I can tell you that in the case of Matt Fraction's and Mark Bagley's Fantastic Four #1, that's a big fat havemypounds. My history with FF is spotty. I've read runs from here and there and have a good idea of what to expect but I'm not entirely clear on a lot of their history. This issue does exactly what any good-intentioned #1 should - it sets up the series and it sets up the characters. It doesn't reboot anything, but it tells us all we need to know about Ben, Johnny, Sue, and Reed and their kids Franklin and the other one I always totally forget about. This might be the first comic drawn by Bags that I've bought at the point of release since the mid-90s, and it just fills me with joys innumerable that the guy whose covers got me buying comics in the first place is still active on top titles. Fraction's script is pretty funny and the story he's set up is interesting enough for me to look forward to its continuation in two weeks (in FF - a book that actually called FF and isn't an abbreviation of Fantastic Four). Yes. I like this.

Uncanny Avengers #1, on the other hand, I will not be picking up beyond this first issue. UNLIKE what a good first issue should do, it relies awful heavy on the reader (me) being familiar with the just-ended Avengers Vs. X-Men crossover that ran over the summer. I guess it's not my fault I didn't want to jump onto that and that this issue makes little sense to me, but the simple fact of it is that nothing about this issue, even a last-panel appearance by the Red Skull, makes me want to keep reading. I'll have a look at my Astonishing X-Men Omnibus for dat lovelysome John Cassaday artwork, thanks. Apologies to the hurt feelings of all involved with a thank you note from my wallet.


Thor: God Of Thunder #1 is just the best. It's just Thor being Thor, with no reference to his time in the Avengers or past events or any of that. A totally standalone story, then, set simultaneously in the past, present and future as Thor encounters, goes after and is pestered by a nasty thing called the God Butcher, in that order. He boasts of quaffing ale and bedding ladies and is generally great fun to be around. He gets up to a bit of detection which is welcome also. Art, from the curiously named Esad Ribic, is wonderful and quite apart from the other NOW! titles so far, and though this is the first Jason Aaron comic I've read it's not likely to be the last outside of this series which mercifully is double-shipping, meaning a two-week wait instead of the typical four. More please.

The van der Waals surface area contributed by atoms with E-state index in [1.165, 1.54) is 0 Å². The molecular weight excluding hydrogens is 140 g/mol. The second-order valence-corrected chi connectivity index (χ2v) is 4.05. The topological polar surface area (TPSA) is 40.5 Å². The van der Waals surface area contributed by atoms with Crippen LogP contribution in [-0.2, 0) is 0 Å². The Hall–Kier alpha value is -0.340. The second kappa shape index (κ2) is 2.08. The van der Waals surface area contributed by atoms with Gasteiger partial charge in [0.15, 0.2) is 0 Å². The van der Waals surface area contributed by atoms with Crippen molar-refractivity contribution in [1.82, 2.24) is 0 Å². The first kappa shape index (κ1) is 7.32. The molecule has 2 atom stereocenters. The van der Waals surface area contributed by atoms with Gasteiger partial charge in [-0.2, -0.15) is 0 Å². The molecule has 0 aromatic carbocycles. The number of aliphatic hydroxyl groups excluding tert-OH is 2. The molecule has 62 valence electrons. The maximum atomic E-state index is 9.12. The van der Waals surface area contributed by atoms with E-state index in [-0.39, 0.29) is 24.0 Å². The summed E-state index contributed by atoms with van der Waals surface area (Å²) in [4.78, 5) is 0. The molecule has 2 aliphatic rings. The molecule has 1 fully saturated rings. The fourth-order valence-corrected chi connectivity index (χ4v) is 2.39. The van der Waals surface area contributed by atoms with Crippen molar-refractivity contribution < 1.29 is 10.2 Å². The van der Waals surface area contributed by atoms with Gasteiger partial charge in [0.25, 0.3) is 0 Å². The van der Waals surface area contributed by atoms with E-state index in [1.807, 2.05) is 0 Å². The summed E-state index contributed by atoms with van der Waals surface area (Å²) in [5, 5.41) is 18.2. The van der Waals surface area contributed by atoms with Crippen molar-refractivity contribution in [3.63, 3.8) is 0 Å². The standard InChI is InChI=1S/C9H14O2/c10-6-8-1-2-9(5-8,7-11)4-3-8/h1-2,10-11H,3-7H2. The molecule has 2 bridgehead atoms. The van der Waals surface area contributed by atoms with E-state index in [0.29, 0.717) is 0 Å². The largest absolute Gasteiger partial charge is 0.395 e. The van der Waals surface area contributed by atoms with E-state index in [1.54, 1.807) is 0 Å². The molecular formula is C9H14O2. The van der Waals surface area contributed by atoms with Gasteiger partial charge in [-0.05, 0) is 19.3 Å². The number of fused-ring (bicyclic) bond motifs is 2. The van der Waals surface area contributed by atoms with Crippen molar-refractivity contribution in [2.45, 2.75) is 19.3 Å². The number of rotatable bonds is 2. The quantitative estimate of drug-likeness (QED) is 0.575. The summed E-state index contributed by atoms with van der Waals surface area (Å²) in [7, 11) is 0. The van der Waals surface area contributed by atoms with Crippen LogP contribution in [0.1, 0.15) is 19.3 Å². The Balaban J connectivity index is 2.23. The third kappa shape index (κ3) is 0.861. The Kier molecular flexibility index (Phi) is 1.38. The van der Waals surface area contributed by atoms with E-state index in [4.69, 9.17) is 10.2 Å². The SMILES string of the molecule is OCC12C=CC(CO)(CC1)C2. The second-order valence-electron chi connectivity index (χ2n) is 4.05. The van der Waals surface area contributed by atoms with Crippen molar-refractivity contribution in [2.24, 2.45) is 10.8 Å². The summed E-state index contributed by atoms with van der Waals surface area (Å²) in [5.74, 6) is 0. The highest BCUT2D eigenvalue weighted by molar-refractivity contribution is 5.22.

All-New X-Men #1 was probably the title I was most looking forward to, given the talent involved (one-time Ultimate Spider-Man collaborators Brian Bendis and Stuart Immonen) and its premise: the original five X-Men are transported to the present to see what's become of themselves and the world. Now, being a Bendis comic, not a lot happens in this first issue, and that premise is not even hinted at until the last page or two, so it is with the caveat of saying that in a few months this will be a great read that I can claim on an issue-at-a-time basis I can see it being a little frustrating. Following on from what I said about the others, this is a solid primer issue, covering the aforementioned AVX crossover with a handy text page at the start and with worthy, natural mentions throughout the story itself. Good stuff but the cynic in me wishes there was more to it.

In summary: Batman's going to be a classic, that Thor's sure to be a lot of fun and Fantastic Four's got enough sense of adventure and heart to keep me interested for a while yet. Partial success. Next week, another first (Captain America, my first issue ever in fact) and a few more of the regulars. S'long.